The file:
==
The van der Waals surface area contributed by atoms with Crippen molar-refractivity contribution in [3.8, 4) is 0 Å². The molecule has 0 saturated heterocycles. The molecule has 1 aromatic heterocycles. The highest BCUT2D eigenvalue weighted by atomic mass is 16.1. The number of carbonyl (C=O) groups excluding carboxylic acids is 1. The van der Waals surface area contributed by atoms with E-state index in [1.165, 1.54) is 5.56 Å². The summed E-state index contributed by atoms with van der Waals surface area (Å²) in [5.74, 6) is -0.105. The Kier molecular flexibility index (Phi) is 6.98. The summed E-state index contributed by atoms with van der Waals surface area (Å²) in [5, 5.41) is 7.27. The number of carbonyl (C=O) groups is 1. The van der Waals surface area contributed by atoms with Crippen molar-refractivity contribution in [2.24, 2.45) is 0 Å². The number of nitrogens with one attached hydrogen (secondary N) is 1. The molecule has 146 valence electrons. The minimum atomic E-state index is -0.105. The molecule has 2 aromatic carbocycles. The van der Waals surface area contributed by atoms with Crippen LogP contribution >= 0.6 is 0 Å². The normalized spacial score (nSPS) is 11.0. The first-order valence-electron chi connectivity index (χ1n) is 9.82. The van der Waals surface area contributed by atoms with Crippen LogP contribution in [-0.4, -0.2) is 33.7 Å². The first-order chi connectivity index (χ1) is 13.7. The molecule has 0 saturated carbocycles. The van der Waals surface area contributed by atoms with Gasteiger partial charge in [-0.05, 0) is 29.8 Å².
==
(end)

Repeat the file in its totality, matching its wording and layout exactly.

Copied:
The van der Waals surface area contributed by atoms with Crippen molar-refractivity contribution in [3.8, 4) is 0 Å². The molecule has 0 saturated heterocycles. The molecule has 1 aromatic heterocycles. The highest BCUT2D eigenvalue weighted by atomic mass is 16.1. The number of carbonyl (C=O) groups excluding carboxylic acids is 1. The van der Waals surface area contributed by atoms with E-state index in [1.165, 1.54) is 5.56 Å². The summed E-state index contributed by atoms with van der Waals surface area (Å²) in [5.74, 6) is -0.105. The Kier molecular flexibility index (Phi) is 6.98. The summed E-state index contributed by atoms with van der Waals surface area (Å²) in [5, 5.41) is 7.27. The number of carbonyl (C=O) groups is 1. The van der Waals surface area contributed by atoms with Crippen molar-refractivity contribution in [2.24, 2.45) is 0 Å². The number of nitrogens with one attached hydrogen (secondary N) is 1. The molecule has 146 valence electrons. The minimum atomic E-state index is -0.105. The molecule has 2 aromatic carbocycles. The van der Waals surface area contributed by atoms with Crippen LogP contribution >= 0.6 is 0 Å². The normalized spacial score (nSPS) is 11.0. The first-order valence-electron chi connectivity index (χ1n) is 9.82. The van der Waals surface area contributed by atoms with Crippen LogP contribution in [-0.4, -0.2) is 33.7 Å². The first-order chi connectivity index (χ1) is 13.7. The molecule has 0 saturated carbocycles. The van der Waals surface area contributed by atoms with Gasteiger partial charge in [-0.05, 0) is 29.8 Å².